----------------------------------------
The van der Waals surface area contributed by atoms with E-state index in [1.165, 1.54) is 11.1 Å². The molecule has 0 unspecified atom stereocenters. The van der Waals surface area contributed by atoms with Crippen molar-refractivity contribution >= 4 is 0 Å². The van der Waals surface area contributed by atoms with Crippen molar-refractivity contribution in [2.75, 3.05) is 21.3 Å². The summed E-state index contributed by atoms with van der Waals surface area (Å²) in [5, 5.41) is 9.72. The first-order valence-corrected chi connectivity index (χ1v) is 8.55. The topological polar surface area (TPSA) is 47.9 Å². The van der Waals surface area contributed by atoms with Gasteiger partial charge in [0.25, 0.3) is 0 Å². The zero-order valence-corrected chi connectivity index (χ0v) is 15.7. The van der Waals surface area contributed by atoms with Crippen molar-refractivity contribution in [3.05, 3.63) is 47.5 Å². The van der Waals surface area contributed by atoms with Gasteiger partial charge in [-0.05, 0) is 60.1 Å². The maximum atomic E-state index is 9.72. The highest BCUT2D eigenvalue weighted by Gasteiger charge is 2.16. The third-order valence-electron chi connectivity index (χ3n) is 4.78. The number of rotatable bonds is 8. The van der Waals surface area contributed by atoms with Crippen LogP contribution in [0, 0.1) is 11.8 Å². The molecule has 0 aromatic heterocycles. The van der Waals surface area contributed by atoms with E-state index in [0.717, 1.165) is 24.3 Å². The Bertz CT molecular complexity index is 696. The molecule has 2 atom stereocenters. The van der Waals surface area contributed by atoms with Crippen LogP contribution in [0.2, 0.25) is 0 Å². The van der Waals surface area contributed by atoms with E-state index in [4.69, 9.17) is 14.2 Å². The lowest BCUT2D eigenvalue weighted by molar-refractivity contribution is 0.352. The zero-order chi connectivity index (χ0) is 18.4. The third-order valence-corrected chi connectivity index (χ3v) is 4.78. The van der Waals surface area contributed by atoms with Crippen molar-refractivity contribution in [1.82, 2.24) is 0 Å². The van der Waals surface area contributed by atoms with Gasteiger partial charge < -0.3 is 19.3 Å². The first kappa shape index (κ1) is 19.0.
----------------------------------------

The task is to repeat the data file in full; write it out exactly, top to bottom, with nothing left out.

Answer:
The van der Waals surface area contributed by atoms with E-state index in [1.165, 1.54) is 11.1 Å². The molecule has 0 unspecified atom stereocenters. The van der Waals surface area contributed by atoms with Crippen molar-refractivity contribution >= 4 is 0 Å². The van der Waals surface area contributed by atoms with Crippen molar-refractivity contribution in [2.75, 3.05) is 21.3 Å². The summed E-state index contributed by atoms with van der Waals surface area (Å²) in [5, 5.41) is 9.72. The first-order valence-corrected chi connectivity index (χ1v) is 8.55. The topological polar surface area (TPSA) is 47.9 Å². The van der Waals surface area contributed by atoms with Gasteiger partial charge in [0.25, 0.3) is 0 Å². The zero-order valence-corrected chi connectivity index (χ0v) is 15.7. The van der Waals surface area contributed by atoms with Crippen molar-refractivity contribution in [3.05, 3.63) is 47.5 Å². The van der Waals surface area contributed by atoms with Gasteiger partial charge in [-0.05, 0) is 60.1 Å². The maximum atomic E-state index is 9.72. The highest BCUT2D eigenvalue weighted by Gasteiger charge is 2.16. The third-order valence-electron chi connectivity index (χ3n) is 4.78. The number of rotatable bonds is 8. The van der Waals surface area contributed by atoms with Crippen LogP contribution in [0, 0.1) is 11.8 Å². The molecule has 0 aromatic heterocycles. The van der Waals surface area contributed by atoms with E-state index in [0.717, 1.165) is 24.3 Å². The Bertz CT molecular complexity index is 696. The molecule has 2 atom stereocenters. The van der Waals surface area contributed by atoms with Crippen LogP contribution in [0.2, 0.25) is 0 Å². The van der Waals surface area contributed by atoms with E-state index in [4.69, 9.17) is 14.2 Å². The lowest BCUT2D eigenvalue weighted by molar-refractivity contribution is 0.352. The zero-order chi connectivity index (χ0) is 18.4. The third-order valence-corrected chi connectivity index (χ3v) is 4.78. The van der Waals surface area contributed by atoms with Crippen molar-refractivity contribution in [1.82, 2.24) is 0 Å². The van der Waals surface area contributed by atoms with Gasteiger partial charge < -0.3 is 19.3 Å². The first kappa shape index (κ1) is 19.0.